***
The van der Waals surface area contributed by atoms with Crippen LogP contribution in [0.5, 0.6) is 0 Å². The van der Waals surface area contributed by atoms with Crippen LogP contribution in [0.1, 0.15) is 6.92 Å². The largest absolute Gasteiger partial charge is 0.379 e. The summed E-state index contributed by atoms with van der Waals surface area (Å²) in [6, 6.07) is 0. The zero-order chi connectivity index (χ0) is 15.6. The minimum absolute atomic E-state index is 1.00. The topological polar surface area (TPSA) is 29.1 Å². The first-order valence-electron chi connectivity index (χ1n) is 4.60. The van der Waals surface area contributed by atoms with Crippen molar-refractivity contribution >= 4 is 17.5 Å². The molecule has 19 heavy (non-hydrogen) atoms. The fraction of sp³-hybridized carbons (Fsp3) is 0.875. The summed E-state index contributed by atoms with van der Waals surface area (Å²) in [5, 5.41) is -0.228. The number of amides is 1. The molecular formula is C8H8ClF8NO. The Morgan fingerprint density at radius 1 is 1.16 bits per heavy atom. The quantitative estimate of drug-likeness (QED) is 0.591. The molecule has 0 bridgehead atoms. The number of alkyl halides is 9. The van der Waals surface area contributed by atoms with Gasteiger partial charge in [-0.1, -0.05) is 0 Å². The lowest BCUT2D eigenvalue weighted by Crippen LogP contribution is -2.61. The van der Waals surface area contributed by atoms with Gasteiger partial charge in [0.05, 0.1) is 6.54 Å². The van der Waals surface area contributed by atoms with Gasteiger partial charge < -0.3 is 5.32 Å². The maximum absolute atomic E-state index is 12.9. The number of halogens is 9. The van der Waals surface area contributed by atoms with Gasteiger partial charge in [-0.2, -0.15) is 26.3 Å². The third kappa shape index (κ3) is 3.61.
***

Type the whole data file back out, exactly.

The van der Waals surface area contributed by atoms with Crippen LogP contribution in [0.5, 0.6) is 0 Å². The van der Waals surface area contributed by atoms with Crippen LogP contribution in [0.1, 0.15) is 6.92 Å². The largest absolute Gasteiger partial charge is 0.379 e. The summed E-state index contributed by atoms with van der Waals surface area (Å²) in [6, 6.07) is 0. The zero-order chi connectivity index (χ0) is 15.6. The minimum absolute atomic E-state index is 1.00. The topological polar surface area (TPSA) is 29.1 Å². The first-order valence-electron chi connectivity index (χ1n) is 4.60. The van der Waals surface area contributed by atoms with Crippen molar-refractivity contribution >= 4 is 17.5 Å². The molecule has 19 heavy (non-hydrogen) atoms. The fraction of sp³-hybridized carbons (Fsp3) is 0.875. The summed E-state index contributed by atoms with van der Waals surface area (Å²) in [5, 5.41) is -0.228. The number of amides is 1. The molecular formula is C8H8ClF8NO. The Morgan fingerprint density at radius 1 is 1.16 bits per heavy atom. The quantitative estimate of drug-likeness (QED) is 0.591. The molecule has 0 bridgehead atoms. The number of alkyl halides is 9. The van der Waals surface area contributed by atoms with Gasteiger partial charge in [-0.1, -0.05) is 0 Å². The lowest BCUT2D eigenvalue weighted by Crippen LogP contribution is -2.61. The van der Waals surface area contributed by atoms with Gasteiger partial charge in [0.05, 0.1) is 6.54 Å². The van der Waals surface area contributed by atoms with Gasteiger partial charge < -0.3 is 5.32 Å². The maximum absolute atomic E-state index is 12.9. The number of halogens is 9. The van der Waals surface area contributed by atoms with Gasteiger partial charge in [-0.2, -0.15) is 26.3 Å². The third kappa shape index (κ3) is 3.61.